3. Iron oxides, and the like...These are going to be the base of your eye shadow colours, so you'll want a variety of these to be able to darken and change colours. Iron oxides run about $2.50 to $3.50 per colour, and a sample pack is always a good thing.
  • black (blue) and black (brown) or just black
  • brown (umber)
  • yellow (optional)
  • ultramarine pink
  • ultramarine purple
  • maganese violet
  • if you are a green girl, then get chromium green (there are two versions at Voyageur - choose your favourite!)
  • I love burgundy iron oxide (it turns purple with the base), but again, optional.
4. Micas - This is where you can go completely crazy! Start with samples sizes and choose one colour you really love (purple, pink, green, brown) and get at least one of those. Then choose at least those three below so you can blend your colours. (Micas can run $2.00 to $5.00, depending upon colour, for 10 grams, but ask about sample packs!)
  • black satin mica - to make the colour deeper
  • white satin mica and/or white matte mica - satin for sparkle, matte for less - for whitening.
  • silver mica (if you love silvers) or gold mica (if you're a gold girl!) - to add shine
  • 5. Plastic bags - I know these are inexpensive at the dollar store, and that's a good place to start, but if you can afford it, get some from the bead store or Michael's as they will last longer. The price difference isn't huge -- 175 for $3.50 vs. 100 for $1.00 at the dollar store -- but they won't break on you when you use them!

    6. Little scoops - These are about 20 cents each from the suppliers', but worth it. Get quite a few so you don't have to clean them in between use. I like to have at least 1 for every colour I'm using, then a few more. (Or get yourself measuring spoons for 1/32 -- little scoop size -- 1/16 and 1/8 tsp from a cookie supply store. Metal spoons are easier to clean.)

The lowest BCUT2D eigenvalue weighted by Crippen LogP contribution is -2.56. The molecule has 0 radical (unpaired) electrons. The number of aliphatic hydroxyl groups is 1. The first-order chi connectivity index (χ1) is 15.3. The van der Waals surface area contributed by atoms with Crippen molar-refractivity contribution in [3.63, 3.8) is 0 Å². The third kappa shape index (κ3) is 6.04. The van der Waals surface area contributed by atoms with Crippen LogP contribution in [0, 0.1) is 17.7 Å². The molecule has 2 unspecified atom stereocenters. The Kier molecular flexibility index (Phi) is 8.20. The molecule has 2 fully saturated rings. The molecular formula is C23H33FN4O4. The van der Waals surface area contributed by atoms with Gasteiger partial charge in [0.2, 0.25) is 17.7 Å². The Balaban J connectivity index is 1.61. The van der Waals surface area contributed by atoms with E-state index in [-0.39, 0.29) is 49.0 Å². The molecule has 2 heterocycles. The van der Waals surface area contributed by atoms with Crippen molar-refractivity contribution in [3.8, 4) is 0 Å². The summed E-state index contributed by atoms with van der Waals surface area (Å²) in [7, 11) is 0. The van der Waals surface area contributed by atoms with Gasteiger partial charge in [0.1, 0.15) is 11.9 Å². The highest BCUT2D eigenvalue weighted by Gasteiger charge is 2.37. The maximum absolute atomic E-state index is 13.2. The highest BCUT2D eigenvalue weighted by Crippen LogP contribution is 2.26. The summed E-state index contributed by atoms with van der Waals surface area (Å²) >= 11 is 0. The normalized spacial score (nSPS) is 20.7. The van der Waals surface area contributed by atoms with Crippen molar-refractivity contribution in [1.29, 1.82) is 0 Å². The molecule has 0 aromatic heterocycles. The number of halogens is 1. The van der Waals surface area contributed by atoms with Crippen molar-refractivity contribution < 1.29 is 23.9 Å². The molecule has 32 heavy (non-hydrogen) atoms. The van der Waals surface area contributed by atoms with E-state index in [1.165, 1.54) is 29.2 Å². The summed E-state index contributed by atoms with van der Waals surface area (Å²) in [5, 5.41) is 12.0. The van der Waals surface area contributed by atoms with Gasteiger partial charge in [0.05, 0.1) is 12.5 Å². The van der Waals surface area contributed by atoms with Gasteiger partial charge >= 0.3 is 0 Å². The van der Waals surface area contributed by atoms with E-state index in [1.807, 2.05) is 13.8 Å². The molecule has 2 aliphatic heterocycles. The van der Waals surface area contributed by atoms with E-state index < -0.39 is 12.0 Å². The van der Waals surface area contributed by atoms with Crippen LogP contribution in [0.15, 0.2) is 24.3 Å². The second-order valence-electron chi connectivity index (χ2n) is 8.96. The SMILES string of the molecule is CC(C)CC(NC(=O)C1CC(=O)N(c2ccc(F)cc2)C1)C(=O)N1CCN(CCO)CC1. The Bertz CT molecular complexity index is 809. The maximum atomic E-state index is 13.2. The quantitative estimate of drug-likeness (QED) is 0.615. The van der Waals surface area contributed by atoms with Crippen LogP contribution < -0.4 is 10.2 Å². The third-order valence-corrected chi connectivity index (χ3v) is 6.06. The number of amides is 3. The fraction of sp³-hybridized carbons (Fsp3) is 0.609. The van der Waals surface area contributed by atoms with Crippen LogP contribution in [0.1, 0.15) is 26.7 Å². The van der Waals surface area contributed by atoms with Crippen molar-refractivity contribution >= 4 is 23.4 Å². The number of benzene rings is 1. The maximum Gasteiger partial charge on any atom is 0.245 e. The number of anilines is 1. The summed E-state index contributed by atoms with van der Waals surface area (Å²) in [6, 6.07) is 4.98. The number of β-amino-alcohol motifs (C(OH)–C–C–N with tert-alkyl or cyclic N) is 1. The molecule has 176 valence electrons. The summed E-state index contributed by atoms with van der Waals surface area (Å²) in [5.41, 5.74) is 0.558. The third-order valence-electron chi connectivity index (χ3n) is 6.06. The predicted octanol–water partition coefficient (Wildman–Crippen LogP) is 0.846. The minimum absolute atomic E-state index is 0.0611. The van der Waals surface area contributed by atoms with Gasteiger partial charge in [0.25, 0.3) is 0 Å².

7. Q-tips - So you can check the colour in the bag.

    8. Containers for your finished product. You can use all kinds of containers -- the actual MMU eye shadow containers will run you 80 cents to $1.50 depending on the store you choose.


    So what have we spent so far?
    • treated sericite $6.00
    • titantium dioxide $4.00
    • iron oxides (5) $14.00 (on the high side...)
    • micas (4) $14.00 (again, on the higher side)
    • baggies $4.00
    • scoops (20) $4.00
    • containers (optional)
    • GRAND TOTAL $46.00 - not bad, go in with a friend or three and reduce the costs!
    As you can see, mineral make-up isn't cheap to start and it can quickly become an addiction to be reckoned with, but you can make a ton of eye shadows from these supplies. One eye shadow holds about 1.2 grams of product -- about 0.5 grams of sericite mica (higher for the base colours), 0.2 grams of titanium dioxide, and the rest mica -- so you can make yourself something like 60 eye shadows (minimum) from these supplies!

    You can use all these supplies for all the other mineral make-up options - foundations, blushes, lip sticks, glitter powders, etc. - so if you want to get into this, then when you're finished making eye shadows (which I don't think is possible!) you'll be on your way to making other products!

    Tuesday, January 20, 2009

    Candle making for Yarrow craft group - your links and handouts!

    I did up the tutorials for these in November, but I'll save you the trouble of mooching through the archived posts. (You'll notice the picture to the left uses the honeycombed beeswax. We used mostly smooth beeswax, but you can use either type!)

    Click here for information on beeswax candles, including where to get supplies and some other ideas.

    Click here for information on tea light candles, including where to get supplies and some other ideas!

    Monday, January 19, 2009

    Date book finished!